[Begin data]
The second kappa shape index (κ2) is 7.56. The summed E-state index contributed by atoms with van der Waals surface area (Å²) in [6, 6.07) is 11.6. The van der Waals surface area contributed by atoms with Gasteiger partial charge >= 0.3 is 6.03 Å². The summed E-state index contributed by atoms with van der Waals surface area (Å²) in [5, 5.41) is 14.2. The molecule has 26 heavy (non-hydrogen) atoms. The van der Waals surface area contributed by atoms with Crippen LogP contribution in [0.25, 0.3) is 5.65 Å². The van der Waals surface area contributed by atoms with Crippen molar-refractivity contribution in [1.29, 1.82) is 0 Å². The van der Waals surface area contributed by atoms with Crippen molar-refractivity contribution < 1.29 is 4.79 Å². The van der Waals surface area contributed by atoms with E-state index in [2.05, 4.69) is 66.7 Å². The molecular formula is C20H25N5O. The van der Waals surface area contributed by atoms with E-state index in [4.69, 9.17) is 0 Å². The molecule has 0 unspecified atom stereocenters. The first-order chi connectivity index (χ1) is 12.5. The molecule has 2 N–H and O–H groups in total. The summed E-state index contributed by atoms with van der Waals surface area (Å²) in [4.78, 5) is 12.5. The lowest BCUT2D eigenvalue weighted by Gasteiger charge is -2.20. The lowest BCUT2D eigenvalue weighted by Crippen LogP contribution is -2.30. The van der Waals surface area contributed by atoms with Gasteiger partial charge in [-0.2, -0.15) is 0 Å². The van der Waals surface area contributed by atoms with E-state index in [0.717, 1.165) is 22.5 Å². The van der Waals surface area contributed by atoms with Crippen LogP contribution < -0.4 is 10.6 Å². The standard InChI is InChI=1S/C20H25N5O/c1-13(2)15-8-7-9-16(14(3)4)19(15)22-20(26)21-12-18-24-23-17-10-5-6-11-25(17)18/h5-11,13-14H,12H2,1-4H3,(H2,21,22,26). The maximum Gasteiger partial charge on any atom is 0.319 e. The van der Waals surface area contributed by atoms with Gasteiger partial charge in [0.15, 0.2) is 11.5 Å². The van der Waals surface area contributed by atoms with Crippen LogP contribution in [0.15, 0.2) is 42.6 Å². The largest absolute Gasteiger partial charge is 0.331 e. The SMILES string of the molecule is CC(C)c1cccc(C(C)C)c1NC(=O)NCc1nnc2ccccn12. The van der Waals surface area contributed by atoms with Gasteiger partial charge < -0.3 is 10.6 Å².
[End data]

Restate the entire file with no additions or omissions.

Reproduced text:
The second kappa shape index (κ2) is 7.56. The summed E-state index contributed by atoms with van der Waals surface area (Å²) in [6, 6.07) is 11.6. The van der Waals surface area contributed by atoms with Gasteiger partial charge >= 0.3 is 6.03 Å². The summed E-state index contributed by atoms with van der Waals surface area (Å²) in [5, 5.41) is 14.2. The molecule has 26 heavy (non-hydrogen) atoms. The van der Waals surface area contributed by atoms with Crippen LogP contribution in [0.25, 0.3) is 5.65 Å². The van der Waals surface area contributed by atoms with Crippen molar-refractivity contribution in [1.29, 1.82) is 0 Å². The van der Waals surface area contributed by atoms with Crippen molar-refractivity contribution < 1.29 is 4.79 Å². The van der Waals surface area contributed by atoms with E-state index in [2.05, 4.69) is 66.7 Å². The molecular formula is C20H25N5O. The van der Waals surface area contributed by atoms with E-state index in [4.69, 9.17) is 0 Å². The molecule has 0 unspecified atom stereocenters. The first-order chi connectivity index (χ1) is 12.5. The molecule has 2 N–H and O–H groups in total. The summed E-state index contributed by atoms with van der Waals surface area (Å²) in [4.78, 5) is 12.5. The lowest BCUT2D eigenvalue weighted by Gasteiger charge is -2.20. The lowest BCUT2D eigenvalue weighted by Crippen LogP contribution is -2.30. The van der Waals surface area contributed by atoms with Gasteiger partial charge in [-0.2, -0.15) is 0 Å². The van der Waals surface area contributed by atoms with E-state index in [0.717, 1.165) is 22.5 Å². The van der Waals surface area contributed by atoms with Crippen LogP contribution < -0.4 is 10.6 Å². The standard InChI is InChI=1S/C20H25N5O/c1-13(2)15-8-7-9-16(14(3)4)19(15)22-20(26)21-12-18-24-23-17-10-5-6-11-25(17)18/h5-11,13-14H,12H2,1-4H3,(H2,21,22,26). The maximum Gasteiger partial charge on any atom is 0.319 e. The van der Waals surface area contributed by atoms with Gasteiger partial charge in [0.15, 0.2) is 11.5 Å². The van der Waals surface area contributed by atoms with Crippen LogP contribution in [0.15, 0.2) is 42.6 Å². The largest absolute Gasteiger partial charge is 0.331 e. The SMILES string of the molecule is CC(C)c1cccc(C(C)C)c1NC(=O)NCc1nnc2ccccn12. The van der Waals surface area contributed by atoms with Gasteiger partial charge < -0.3 is 10.6 Å².